Pascal center buoyed by funding

Owens offers one-time boost of $100,000 to keep clinic open


The pleas are being heard, and the money is starting to roll in. Adel O'Rourke, who was on the verge of closing a longtime children's counseling center, is feeling more optimistic.

O'Rourke, executive director of Robert A. Pascal Youth and Family Services, is feeling especially optimistic after Anne Arundel County Executive Janet S. Owens requested $100,000 in emergency spending this month to help the Severna Park facility stay open.

"I was pleased that she agreed to meet with me. ... I was extremely pleased that she has set aside the money for us," said O'Rourke, who has picked up an additional $30,000 in pledges in recent weeks. "It will help us."

FOR THE RECORD - An article in Sunday's Anne Arundel County section of The Sun incorrectly reported the length of Scott Wagner's tenure on the board that oversees Robert A. Pascal Youth and Family Services Inc. He has been on the board for three months. The Sun regrets the error.

Pascal officials are trying to raise $300,000 to expand the facility into an outpatient mental-health clinic. That designation would enable them to double their insurance reimbursements and become self-sufficient. The 37-year-old facility primarily helps children overcome drug and physical abuse, family conflict, and depression and other mental illness.

Inconsistent funding has left the agency on the brink of shutting down for years. So when the Harry and Jeanette Weinberg Foundation recently denied O'Rourke's application for a $300,000 grant -- money that could have been used to hire a psychiatrist and upgrade the facility -- the executive director nearly threw in the towel.

On advice from County Councilwoman Cathleen M. Vitale, a Severna Park Republican, O'Rourke went before the County Council on Sept. 19 to make a public plea. She had planned to close the doors and lay off her staff of 11 earlier that day. Since her impromptu speech before the council, the money has started to flow in.

A fundraiser three days after O'Rourke spoke before the council netted about $30,000 in pledges, said Scott Wagner, vice president of Michael's 8th Avenue and a board member overseeing the Pascal facility.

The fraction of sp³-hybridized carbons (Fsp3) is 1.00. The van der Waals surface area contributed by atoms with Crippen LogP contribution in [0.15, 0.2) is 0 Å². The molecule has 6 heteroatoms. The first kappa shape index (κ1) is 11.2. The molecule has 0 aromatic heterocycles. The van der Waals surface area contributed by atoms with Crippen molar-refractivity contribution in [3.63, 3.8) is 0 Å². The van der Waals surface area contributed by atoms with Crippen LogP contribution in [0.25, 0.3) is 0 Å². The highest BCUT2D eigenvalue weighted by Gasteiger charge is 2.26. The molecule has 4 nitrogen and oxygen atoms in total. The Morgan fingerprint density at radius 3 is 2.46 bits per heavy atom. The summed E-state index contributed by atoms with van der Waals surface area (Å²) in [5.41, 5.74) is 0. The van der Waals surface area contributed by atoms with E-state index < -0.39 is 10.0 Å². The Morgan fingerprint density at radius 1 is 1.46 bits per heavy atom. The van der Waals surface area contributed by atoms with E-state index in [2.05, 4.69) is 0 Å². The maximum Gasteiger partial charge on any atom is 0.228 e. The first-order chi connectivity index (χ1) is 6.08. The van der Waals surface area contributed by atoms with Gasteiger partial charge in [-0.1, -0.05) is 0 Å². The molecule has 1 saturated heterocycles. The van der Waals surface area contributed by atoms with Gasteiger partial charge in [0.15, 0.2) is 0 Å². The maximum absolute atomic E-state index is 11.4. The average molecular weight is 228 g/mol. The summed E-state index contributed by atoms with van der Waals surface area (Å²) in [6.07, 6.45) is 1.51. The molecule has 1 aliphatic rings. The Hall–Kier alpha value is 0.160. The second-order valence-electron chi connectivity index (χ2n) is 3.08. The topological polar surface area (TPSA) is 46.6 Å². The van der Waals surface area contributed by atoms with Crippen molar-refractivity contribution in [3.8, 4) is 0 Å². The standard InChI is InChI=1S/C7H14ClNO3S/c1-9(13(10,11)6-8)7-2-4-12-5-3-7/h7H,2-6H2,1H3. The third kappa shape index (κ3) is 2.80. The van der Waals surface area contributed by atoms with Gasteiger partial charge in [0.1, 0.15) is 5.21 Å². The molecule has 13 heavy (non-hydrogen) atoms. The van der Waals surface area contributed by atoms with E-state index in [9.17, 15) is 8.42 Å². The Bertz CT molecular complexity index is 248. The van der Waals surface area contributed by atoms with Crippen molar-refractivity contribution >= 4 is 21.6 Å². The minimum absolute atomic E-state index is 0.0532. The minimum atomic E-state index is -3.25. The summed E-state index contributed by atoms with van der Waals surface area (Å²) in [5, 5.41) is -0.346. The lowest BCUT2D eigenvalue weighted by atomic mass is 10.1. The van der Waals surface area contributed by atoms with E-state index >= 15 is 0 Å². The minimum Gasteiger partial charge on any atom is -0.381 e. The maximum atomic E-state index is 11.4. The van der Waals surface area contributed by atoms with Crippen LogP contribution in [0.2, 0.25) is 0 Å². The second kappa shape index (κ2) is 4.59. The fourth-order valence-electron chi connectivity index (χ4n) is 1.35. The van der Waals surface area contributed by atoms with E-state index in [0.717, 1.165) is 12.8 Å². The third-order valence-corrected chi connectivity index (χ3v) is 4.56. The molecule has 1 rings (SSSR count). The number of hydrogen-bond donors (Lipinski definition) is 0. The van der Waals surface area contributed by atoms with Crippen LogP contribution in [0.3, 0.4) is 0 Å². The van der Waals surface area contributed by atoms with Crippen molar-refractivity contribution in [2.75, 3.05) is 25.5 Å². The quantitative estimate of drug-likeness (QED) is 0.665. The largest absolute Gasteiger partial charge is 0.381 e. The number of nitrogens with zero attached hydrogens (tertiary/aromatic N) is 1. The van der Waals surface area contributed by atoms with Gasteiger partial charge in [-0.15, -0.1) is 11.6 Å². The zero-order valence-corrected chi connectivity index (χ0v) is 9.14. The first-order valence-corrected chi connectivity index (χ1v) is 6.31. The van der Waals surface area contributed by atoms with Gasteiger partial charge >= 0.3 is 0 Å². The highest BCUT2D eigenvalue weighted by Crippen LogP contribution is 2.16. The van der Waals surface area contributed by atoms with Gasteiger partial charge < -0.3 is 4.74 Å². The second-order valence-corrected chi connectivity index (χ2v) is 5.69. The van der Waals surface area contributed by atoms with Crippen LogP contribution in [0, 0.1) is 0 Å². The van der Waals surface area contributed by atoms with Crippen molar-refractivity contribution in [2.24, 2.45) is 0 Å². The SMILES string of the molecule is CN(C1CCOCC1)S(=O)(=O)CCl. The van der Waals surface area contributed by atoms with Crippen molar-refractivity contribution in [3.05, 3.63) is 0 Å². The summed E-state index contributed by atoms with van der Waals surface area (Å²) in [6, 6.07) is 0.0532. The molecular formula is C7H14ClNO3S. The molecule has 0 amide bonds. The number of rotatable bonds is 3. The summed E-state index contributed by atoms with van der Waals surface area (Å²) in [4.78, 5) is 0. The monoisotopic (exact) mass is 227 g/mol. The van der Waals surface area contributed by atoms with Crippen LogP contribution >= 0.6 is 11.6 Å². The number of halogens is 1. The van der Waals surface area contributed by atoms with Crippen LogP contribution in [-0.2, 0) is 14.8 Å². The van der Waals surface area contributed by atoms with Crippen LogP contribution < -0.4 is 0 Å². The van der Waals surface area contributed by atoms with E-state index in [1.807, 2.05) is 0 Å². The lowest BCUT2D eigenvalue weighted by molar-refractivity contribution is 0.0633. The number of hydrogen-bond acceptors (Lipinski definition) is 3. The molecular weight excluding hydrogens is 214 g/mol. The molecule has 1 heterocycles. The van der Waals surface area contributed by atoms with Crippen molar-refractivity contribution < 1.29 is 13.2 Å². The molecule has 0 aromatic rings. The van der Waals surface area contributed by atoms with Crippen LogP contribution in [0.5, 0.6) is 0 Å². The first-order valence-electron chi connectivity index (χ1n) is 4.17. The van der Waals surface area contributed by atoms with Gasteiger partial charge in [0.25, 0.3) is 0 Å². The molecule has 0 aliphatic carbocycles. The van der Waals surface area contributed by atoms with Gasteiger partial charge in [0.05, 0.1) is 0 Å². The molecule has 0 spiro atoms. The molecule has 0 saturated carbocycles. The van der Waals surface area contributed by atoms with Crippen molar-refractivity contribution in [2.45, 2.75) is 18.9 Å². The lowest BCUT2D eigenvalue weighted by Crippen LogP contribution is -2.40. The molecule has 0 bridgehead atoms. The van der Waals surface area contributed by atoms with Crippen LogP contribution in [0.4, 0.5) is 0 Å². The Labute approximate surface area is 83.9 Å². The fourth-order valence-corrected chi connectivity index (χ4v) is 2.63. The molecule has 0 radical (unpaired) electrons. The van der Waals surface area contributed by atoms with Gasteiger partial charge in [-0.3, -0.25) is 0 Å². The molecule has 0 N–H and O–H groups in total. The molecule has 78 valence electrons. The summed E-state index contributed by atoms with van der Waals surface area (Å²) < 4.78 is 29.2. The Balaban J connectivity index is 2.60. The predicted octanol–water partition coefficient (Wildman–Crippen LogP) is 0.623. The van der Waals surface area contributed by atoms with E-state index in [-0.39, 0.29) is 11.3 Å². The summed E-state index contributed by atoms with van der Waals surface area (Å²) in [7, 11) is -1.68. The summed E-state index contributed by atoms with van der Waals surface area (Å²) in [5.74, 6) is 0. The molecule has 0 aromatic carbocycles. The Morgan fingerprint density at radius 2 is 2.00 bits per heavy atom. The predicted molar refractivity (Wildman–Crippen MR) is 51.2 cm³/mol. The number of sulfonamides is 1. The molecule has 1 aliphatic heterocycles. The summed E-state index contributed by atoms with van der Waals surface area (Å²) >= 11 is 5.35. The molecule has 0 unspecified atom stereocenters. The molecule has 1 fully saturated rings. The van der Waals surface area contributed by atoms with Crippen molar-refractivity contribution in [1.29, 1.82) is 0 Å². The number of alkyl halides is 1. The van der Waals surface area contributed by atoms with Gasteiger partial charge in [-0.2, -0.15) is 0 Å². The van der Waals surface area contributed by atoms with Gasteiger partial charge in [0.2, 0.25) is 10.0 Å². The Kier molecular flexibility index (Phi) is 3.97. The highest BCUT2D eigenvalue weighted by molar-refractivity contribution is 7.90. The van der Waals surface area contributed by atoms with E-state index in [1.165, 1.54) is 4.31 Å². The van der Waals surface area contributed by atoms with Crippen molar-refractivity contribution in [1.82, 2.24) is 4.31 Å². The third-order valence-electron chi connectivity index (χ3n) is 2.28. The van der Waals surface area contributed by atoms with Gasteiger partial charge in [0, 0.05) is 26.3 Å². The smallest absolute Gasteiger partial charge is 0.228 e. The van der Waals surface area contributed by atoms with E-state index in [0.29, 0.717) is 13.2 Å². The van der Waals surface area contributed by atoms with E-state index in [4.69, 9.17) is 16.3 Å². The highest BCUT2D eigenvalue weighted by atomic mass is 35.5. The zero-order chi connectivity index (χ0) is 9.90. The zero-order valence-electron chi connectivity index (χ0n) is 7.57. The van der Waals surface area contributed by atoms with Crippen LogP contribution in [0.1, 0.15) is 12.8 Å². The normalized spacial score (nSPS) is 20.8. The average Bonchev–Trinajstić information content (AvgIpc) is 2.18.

But $20,000 of that was pledged by former heavyweight boxing champion Hasim Rahman, who attended the fundraiser. Rahman will earn $4.2 million for fighting Vitali Klitschko in Las Vegas next month, but he filed for Chapter 11 bankruptcy protection Oct. 4, pointing to debts of more than $5 million.

Owens persuaded

Within a week of O'Rourke's speech to the council, she met with Owens, who also received several phone calls from former patients and their relatives. They tried to impress on the county executive the value of Pascal's services, and Owens said she was convinced.

"Whatever their administrative difficulties, they have a clinic that provides fine work and saves people's lives," Owens said. "We have so few resources of mental help within the county."

Since taking office in 1998, Owens cut funding for the Pascal center from $147,000 a year to $25,000 a year. Last week, the county executive attributed the cuts to concerns over how the facility's books were being managed.

Owens, a Democrat, said she received assurances from O'Rourke that the board that oversees the Pascal Center "will be strengthened." The $100,000 will come from the county's $8 million contingency fund, and the County Council will hear public testimony on the legislation next week. The bill is expected to pass in November.

The executive said she hoped the one-time funding boost would be all that Pascal needs to achieve financial independence.

O'Rourke said that Pascal's books are audited separately each year by two state agencies, the county and an independent firm. She said that the facility has been in full compliance for several years.

Fundraising demands

When she made her plea before the council, O'Rourke asked for $150,000. She said she's in the process of applying for more grants and organizing other fundraising efforts.

Wagner, who has become involved with Pascal in the past three years, said the agency is managing its money as well as can be expected, given the constant fundraising demands to help give children the care they need.

"They didn't get involved in this project to raise money," Wagner said. "They have to fight tooth and nail for everything they have."

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